Fire damage on the Throgs Neck Bridge has been repaired, but the traffic delays continue on the Cross Island Parkway approach – and the Metropolitan Transportation Authority (MTA) may decide to keep it that way.
The July 10 fire caused an emergency closure of the ramp ahead of a planned shut-down for construction, part of a $96.7 million project on the Queens approach to the bridge that is scheduled to go on for the next two years.
When the ramp was reopened a month later, many passenger car commuters abandoned the Clearview Expressway approach, with its heavy truck traffic, for the parkway.
They got a surprise on the morning of Tuesday, December 1 when the Cross Island ramp to the bridge – which had been a two-lane approach since it opened to motorists on January 11, 1961 – was reduced to a single lane.
The effect on local rush hour traffic was devastating. “This is ridiculous,” sputtered one frustrated driver who was exiting at Bell Boulevard. “The traffic was backed up to Little Neck Parkway on the Long Island Expressway!” That’s a distance of five miles to the bridge.
Joyce Mulvaney, spokesperson for the MTA Bridges division explained the decision. “During the construction period we experienced a dramatic decline in accidents while operating this ramp as a dedicated single lane.” Their study showed that “This safety improvement occurred because cars from the Cross Island Parkway ramp no longer had to merge with trucks from the Clearview Expressway in a shared lane on the bridge.”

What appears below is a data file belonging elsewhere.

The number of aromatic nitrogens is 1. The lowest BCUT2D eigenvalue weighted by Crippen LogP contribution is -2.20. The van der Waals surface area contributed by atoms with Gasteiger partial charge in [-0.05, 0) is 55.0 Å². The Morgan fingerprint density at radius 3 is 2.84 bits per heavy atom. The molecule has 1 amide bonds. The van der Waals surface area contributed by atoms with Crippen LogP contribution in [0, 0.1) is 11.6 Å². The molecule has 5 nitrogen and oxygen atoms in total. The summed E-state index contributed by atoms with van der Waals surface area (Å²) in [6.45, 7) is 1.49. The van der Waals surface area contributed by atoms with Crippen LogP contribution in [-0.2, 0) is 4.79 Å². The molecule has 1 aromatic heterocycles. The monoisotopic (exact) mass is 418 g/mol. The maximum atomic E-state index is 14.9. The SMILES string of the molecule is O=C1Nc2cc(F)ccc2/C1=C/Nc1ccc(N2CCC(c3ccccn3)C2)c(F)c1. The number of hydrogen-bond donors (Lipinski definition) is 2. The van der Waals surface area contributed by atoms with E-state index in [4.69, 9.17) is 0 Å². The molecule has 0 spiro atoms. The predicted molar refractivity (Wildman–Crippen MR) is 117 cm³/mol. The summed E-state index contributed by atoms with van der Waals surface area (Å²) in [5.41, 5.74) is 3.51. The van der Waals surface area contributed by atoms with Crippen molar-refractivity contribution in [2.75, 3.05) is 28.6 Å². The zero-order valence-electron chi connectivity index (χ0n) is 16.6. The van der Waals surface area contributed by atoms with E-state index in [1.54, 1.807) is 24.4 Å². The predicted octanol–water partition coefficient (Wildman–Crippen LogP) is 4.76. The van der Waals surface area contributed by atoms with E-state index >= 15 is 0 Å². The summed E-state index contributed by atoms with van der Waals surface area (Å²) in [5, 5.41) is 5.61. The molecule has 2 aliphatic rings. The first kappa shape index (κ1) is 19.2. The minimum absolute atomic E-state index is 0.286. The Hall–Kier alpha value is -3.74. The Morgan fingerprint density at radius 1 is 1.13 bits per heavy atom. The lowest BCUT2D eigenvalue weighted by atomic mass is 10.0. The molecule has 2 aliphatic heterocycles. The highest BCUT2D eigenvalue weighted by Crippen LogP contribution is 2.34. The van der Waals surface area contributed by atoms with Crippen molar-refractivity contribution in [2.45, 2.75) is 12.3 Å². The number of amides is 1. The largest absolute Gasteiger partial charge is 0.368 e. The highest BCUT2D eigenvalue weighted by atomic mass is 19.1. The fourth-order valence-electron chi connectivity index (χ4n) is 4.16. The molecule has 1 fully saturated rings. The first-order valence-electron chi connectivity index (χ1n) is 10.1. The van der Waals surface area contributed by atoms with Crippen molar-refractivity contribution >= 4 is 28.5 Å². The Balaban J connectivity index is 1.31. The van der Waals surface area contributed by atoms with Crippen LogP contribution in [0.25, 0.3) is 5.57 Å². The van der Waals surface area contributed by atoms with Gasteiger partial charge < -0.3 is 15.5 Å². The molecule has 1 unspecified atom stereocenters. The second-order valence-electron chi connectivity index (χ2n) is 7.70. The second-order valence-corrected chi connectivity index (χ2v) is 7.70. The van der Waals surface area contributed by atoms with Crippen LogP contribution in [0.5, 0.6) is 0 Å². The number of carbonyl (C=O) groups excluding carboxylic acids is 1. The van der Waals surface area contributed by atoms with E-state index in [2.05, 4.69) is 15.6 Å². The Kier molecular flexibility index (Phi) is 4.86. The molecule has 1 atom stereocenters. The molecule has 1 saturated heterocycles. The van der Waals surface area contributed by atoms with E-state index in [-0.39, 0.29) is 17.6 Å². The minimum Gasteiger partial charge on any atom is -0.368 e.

Feeling that traffic safety was more important – and that every accident at the old merge led to a traffic horror-show – the MTA decided to keep the ramp as one lane, according to Mulvaney, who said that the agency has been working with both the state and city Departments of Transportation to improve traffic flow.
“During construction the lane was narrow, so we widened it to 12 feet. We’ve been working with the other agencies to straighten out the transition from the parkway to the ramp, and on improving the signage.”
Many drivers have expressed frustration at the quality of advice given by the highway sign that suggests the “best route to the Bronx,” and the placement of an advisory to use an alternate route – placed well beyond the jammed ramp.
“Those advisory signs have had trouble in the past,” Mulvaney admitted, saying “There are teams of people working” on various aspects of improving traffic flow.
She pointed out that “When the work is complete the new steel-reinforced concrete roadway deck will furnish customers with an improved riding surface, with a useful life of more than 50 years.” Further, “it will result in the elimination of all lead paint on [the bridge’s] steel structures in Queens.”